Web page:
This is a class project for Interaction Design Fundamentals. We iteratively designed a mobile information system for token gift giving in 4½ weeks, based on the design brief and two personas provided by a fictitious client.
While the digital has disrupted much traditional gift giving, it has failed to have much of an impact on token gift giving. Token gifts are usually small and inconsequential. People will send an Amazon gift or a gift card for a friend’s birthday or wedding, but they rarely send a gift to help celebrate the small victories or small defeats that make up many moments in people’s lives.
The client defined two personas based on market research: Julie Tang, 61, a mom of two children in Las Vegas and Daisy Tang, 24, Julie's daughter who recently moved to Seattle. The mom and the daughter wants to share more day to day with each other while they are 1,000+ miles apart. Our task is to design a mobile app to bond them through token gift-giving.
We analyzed the problem space through ecosystem collection, identified unmet needs and defined touch points, opportunities and constraints for our design.
Based on our analysis of the problem space, we identified three goals of our app:
After several rounds of brainstorming, we settled on the idea of using food as an expressive form of token gift. Food can be a very expressive medium that communicates subtle sentiments through a richness of gustatory experiences. It is also universal bond of love, affection and friendship.
Our initial food idea was a DIY kit of mom's secret recipe. The mom can create her own special recipe, and order online single-serving ingredients wrapped in a beautiful bento box. Local grocery stores that we partner with can help prepare the ingredients, assemble the bento box and deliver it to the daughter's house. With her mom's recipe and the toolkit the daughter can learn how to make her favorite dishes and better take care of herself.
To test our DIY kit idea, we produced a storyboard and collected feedback from our instructor and classmates. In general, people liked the idea of food as a gift. However, they hated receiving raw ingredients and having to spend two hours cooking it. Token gifts are meant to be small and inconsequential. The DIY kit burdens the receiver, ruining the delightful moment of receiving childhood favorite food.
In reaction to the feedback, we decided to make our idea more light-weight while keeping the same sentimental and “nurturing” connections. After more ideation, we finally decided to work on a particular type of food: cereal. Different ingredients in a cereal mix can be used to compose very personal messages: an extra handful of cranberries can make your friend's day sweet; chocolate chips for your loved one's big interview day can be your way to say “Go for it”. Besides, cereal is easy to transport and preserve, and can be instantly consumed by the receiver.
After deciding on the cereal idea, we started to produce low-fidelity scenario-driven wireframes on paper. This process allowed us to give form to our big idea, and discover potential problems along the way. Our wireframes focused on one workflow: creating a cereal gift for a loved one. We covered recommendation, shopping ingredients, managing shopping cart and checkout.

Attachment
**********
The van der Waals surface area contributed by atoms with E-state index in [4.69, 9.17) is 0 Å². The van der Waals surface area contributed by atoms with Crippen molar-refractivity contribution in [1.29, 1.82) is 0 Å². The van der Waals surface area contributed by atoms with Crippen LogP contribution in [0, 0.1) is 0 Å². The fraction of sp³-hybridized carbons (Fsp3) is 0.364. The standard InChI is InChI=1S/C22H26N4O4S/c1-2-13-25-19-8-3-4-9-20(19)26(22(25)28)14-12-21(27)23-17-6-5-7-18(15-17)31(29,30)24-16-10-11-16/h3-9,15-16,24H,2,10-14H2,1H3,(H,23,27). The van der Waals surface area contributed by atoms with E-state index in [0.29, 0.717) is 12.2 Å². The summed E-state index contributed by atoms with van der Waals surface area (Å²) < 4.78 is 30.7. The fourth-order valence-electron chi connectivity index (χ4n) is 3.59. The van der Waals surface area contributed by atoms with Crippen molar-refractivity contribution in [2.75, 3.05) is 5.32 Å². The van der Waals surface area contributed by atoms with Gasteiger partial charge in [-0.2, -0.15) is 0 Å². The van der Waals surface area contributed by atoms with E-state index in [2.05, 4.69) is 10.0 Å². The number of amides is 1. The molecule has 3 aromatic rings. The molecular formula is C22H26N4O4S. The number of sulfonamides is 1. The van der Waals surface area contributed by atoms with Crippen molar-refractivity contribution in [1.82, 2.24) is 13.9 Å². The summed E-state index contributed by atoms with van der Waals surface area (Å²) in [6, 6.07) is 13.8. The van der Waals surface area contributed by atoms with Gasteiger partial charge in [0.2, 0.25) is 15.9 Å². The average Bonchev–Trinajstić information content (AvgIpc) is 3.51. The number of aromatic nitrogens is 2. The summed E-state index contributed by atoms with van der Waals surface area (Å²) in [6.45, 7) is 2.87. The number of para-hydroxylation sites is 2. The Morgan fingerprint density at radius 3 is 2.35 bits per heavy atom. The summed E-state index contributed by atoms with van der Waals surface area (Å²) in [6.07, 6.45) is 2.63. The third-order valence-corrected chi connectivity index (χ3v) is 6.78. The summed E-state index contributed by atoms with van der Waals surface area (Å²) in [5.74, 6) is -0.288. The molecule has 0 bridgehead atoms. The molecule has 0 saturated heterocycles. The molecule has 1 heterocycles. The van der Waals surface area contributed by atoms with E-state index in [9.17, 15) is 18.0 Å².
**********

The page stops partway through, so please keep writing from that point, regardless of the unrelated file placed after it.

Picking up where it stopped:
Feedback on the wireframes from our instructor and classmates made us realize that we focused too much on the gift shopping logistics, but what really mattered here is the communication between people that cereal enables. We started a new round of ideation trying to emphasize the social aspect of cereal gift exchange. This reframing led to a series of crucial design decisions:
We took a lot of time iterating on our high-fidelity design. The image below shows the evolution of the user's bowl (social homepage) and our constant attempt to minimize information on this screen.
We introduce Gift-a-bowl, a social gifting app that connects people through the simple delight of a bowl of cereal. Here we present a scenario-driven walk-thourgh of our final design:
Knowing Daisy has a big interview coming, Julie decides to gift a cereal mix to Daisy. She opens Gift-a-bowl and navigates to the “send” tab. She selects Daisy from her list of friends, upon which she is presented with an ingredient choosing screen. She drags Lucky Charms into the bowl because she knows it is Daisy's childhood favorite. She drags some other ingredients, checks out, adds a personal message and sends the mix to Daisy.
Daisy receives a pop-up in the app saying that her mom Julie has sent her a mix. Upon tapping “view” button, she sees a mix of Lucky Charms and many other delicious ingredients from Julie and expresses her thanks as a comment below it. She goes to her settings and switched off “Fill me up” button, indicating her friends not to send her more cereal for now. She then taps the friends tab to see what her friends are gifting each other.
In this 4½-week process we iteratively improved our idea. Between iterations we constantly went back to our three original goals to see if we strayed from them. We used personas to constantly ask ourselves what value we could deliver to Julie and Daisy.
We also learned a lot about mobile design patterns and why mobile design was fundamentally different from designing for desktop. Being mobile is about skimming information to the minimal, keeping all the essentials. It is about progressive disclosure and explicit calls for user action.
Our final design was not perfect and there will never be a perfect or “finished” design. Design is a very schizophrenic field, in that a designer needs to be enthusiastic about his idea, but he should not be too attached to it and should always be open to changes.
Thanks for reading!